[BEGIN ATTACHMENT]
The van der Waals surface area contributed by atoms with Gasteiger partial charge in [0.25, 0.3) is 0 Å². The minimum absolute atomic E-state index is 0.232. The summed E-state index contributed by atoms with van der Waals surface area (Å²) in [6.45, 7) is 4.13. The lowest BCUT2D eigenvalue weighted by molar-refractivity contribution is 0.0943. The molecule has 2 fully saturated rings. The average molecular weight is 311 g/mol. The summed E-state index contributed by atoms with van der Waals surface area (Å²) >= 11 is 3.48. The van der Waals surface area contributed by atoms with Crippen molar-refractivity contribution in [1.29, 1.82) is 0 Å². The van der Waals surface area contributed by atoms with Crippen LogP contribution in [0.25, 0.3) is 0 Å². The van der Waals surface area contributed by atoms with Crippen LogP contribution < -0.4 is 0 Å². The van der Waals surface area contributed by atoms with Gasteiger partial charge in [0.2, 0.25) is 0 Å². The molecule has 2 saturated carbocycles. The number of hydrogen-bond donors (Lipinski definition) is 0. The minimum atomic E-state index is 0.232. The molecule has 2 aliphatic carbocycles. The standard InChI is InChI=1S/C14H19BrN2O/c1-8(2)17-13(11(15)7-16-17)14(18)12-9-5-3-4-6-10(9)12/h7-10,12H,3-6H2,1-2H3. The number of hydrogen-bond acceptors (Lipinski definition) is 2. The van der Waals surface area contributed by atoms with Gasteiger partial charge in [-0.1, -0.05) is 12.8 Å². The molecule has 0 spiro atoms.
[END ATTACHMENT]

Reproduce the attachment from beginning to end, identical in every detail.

The van der Waals surface area contributed by atoms with Gasteiger partial charge in [0.25, 0.3) is 0 Å². The minimum absolute atomic E-state index is 0.232. The summed E-state index contributed by atoms with van der Waals surface area (Å²) in [6.45, 7) is 4.13. The lowest BCUT2D eigenvalue weighted by molar-refractivity contribution is 0.0943. The molecule has 2 fully saturated rings. The average molecular weight is 311 g/mol. The summed E-state index contributed by atoms with van der Waals surface area (Å²) >= 11 is 3.48. The van der Waals surface area contributed by atoms with Crippen molar-refractivity contribution in [1.29, 1.82) is 0 Å². The van der Waals surface area contributed by atoms with Crippen LogP contribution in [0.25, 0.3) is 0 Å². The van der Waals surface area contributed by atoms with Crippen LogP contribution < -0.4 is 0 Å². The van der Waals surface area contributed by atoms with Gasteiger partial charge in [0.2, 0.25) is 0 Å². The molecule has 2 saturated carbocycles. The number of hydrogen-bond donors (Lipinski definition) is 0. The minimum atomic E-state index is 0.232. The molecule has 2 aliphatic carbocycles. The standard InChI is InChI=1S/C14H19BrN2O/c1-8(2)17-13(11(15)7-16-17)14(18)12-9-5-3-4-6-10(9)12/h7-10,12H,3-6H2,1-2H3. The number of hydrogen-bond acceptors (Lipinski definition) is 2. The van der Waals surface area contributed by atoms with Gasteiger partial charge in [-0.1, -0.05) is 12.8 Å². The molecule has 0 spiro atoms.